Visiting faculty members from other academic institutions, non-profits and industry, spend time teaching and participating in research at Princeton, bringing fresh ideas and initiatives. The following are a few of the recently appointed visitors at Princeton Engineering.

Faith MorrisonWilliam R. Kenan, Jr. Visiting Professor for Distinguished Teaching of Chemical and BiologicalEngineering and the Keller Center for Innovation in Engineering Education

It has been a busy year for Faith Morrison.

Morrison, a professor of chemical engineering at Michigan Technological University, began her visiting year at Princeton by teaching a course in polymer rheology (the study of how matter flows). Along the way, she produced an episode on the subject for her YouTube channel with her co-instructor Rodney Priestley, an assistant professor of chemical engineering.

She also helped update the curriculum for the chemical engineering core lab, incorporating recent industry procedures for process safety. Morrison, whose work at Michigan Tech has focused on the topic, said students are well versed in laboratory safety, but also need to “get a good understanding of safety culture and how it works in industry.”

Morrison also finished her book, “An Introduction to Fluid Mechanics,” and attended the 30th reunion of her class at Princeton.

“It’s been busy,” she said, “but very enjoyable.”

Daniel GiammarWilliam R. Kenan, Jr. Visiting Professor for Distinguished Teaching of Civil and Environmental Engineering and the Andlinger Center for Energy and the Environment

Often analysts take a narrow view of energy sources, focusing on the carbon efficiency of nuclear power or the availability of wind. Daniel Giammar, a visiting professor from Washington University in St. Louis, is spending his time at Princeton trying to broaden that perspective by examining the impacts of energy sources on a much wider scale.

A specialist in water quality and water treatment, Giammar spent the fall semester assisting Princeton’s Sankaran Sundaresan and Eric Larson teach their course on the “energy-water nexus.” In the spring, he developed a new course on the environmental implications of energy technologies.

“Princeton has quite a few courses focused on energy, mostly from the perspective of energy technology or energy policy,” he said. “The idea of looking at energy as a cycle, both upstream and downstream, fills a niche.”

Joel ReidenbergMicrosoft Visiting Professor of Information Technology Policy

An expert in the laws that govern the often fractious intersection of privacy and technology, Joel Reidenberg’s contribution to Princeton’s Center for Information and Technology Policy could not be timelier.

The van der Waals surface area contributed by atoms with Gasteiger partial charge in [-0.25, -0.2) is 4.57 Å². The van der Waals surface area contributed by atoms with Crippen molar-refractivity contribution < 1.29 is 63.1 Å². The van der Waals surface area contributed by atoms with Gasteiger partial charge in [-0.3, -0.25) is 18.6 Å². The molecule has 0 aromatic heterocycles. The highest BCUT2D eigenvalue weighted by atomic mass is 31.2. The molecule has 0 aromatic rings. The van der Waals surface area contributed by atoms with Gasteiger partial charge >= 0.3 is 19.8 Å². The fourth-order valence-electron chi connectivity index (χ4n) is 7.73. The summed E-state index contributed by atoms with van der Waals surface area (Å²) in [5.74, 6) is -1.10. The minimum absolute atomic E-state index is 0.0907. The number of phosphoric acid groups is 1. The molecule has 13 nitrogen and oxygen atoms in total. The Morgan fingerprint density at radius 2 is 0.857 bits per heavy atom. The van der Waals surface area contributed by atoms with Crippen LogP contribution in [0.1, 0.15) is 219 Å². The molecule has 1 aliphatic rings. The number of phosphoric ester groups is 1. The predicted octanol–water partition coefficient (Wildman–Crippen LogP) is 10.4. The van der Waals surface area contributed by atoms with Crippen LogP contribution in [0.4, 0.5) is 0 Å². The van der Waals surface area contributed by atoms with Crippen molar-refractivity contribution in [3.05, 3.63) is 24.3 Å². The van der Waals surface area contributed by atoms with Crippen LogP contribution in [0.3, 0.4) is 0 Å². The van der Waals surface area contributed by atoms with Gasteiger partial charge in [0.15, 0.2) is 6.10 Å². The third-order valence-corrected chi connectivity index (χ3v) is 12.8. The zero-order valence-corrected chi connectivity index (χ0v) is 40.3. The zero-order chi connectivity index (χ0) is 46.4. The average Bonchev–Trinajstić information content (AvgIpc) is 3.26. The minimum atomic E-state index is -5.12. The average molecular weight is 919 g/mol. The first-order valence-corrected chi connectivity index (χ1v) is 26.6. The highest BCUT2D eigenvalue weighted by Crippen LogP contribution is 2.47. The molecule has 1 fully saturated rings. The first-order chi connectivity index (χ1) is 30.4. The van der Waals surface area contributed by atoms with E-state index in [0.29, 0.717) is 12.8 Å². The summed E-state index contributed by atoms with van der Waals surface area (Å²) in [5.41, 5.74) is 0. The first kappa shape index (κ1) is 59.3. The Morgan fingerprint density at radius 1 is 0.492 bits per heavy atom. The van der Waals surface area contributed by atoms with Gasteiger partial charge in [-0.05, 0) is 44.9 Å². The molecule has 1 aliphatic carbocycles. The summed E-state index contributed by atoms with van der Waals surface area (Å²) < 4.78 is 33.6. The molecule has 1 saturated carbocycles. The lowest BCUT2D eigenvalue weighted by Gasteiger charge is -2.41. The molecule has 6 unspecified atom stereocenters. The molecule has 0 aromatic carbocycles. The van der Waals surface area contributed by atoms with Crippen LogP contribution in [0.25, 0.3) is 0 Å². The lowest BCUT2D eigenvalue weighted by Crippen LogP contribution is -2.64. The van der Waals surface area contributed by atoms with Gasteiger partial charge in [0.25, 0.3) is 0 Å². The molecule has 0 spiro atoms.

“The whole firestorm over the National Security Administration’s (NSA) data access is a current event,” said Reidenberg, who will join the faculty as a visiting professor in the fall. “The deeper issue is what does the law allow, and what are the policy rationales for access to citizens’ personal information.”

A professor of law and the director of the Center on Law and Information Policy at Fordham Law School, Reidenberg will be Princeton’s first Microsoft Visiting Professor of Information Technology Policy, starting this fall.

Besides his academic work, he has served as an adviser to the Federal Trade Commission and the European Union. At Princeton, Reidenberg plans to lecture and conduct scholarly research in the fall semester and teach a course in the spring.

Derek LidowProfessional Specialist, Electrical Engineering and the Keller Center

While most entrepreneurship classes focus on starting a new company, Derek Lidow spends most of his time discussing the next stage: the time between a new company’s first steps and when it begins to run on its own.

“Growing an enterprise is actually much more perilous than starting one,” said Lidow, whose long business career includes the successful startup iSuppli, a supplier of business information for the global electronics

industry. “Getting a company to the point at which it is value-producing and self-sustaining is something that maybe one in 10 entrepreneurs succeed in doing.”

When Dean H. Vincent Poor asked him to come to Princeton as a visiting professor after the successful sale of iSuppli in 2010, Lidow, a 1973 alumnus, said he wanted to focus on that critical second stage of a new company’s life. His highly popular course, “Entrepreneurial Leadership,” is one of the Keller Center’s offerings for students interested in a future career in business.

“I try to teach them something that will make them more successful,” Lidow said. “If I can help people take their ideas – and they don’t necessarily have to be a for-profit company – and create a tangible reality, that is about as fulfilling as it gets.”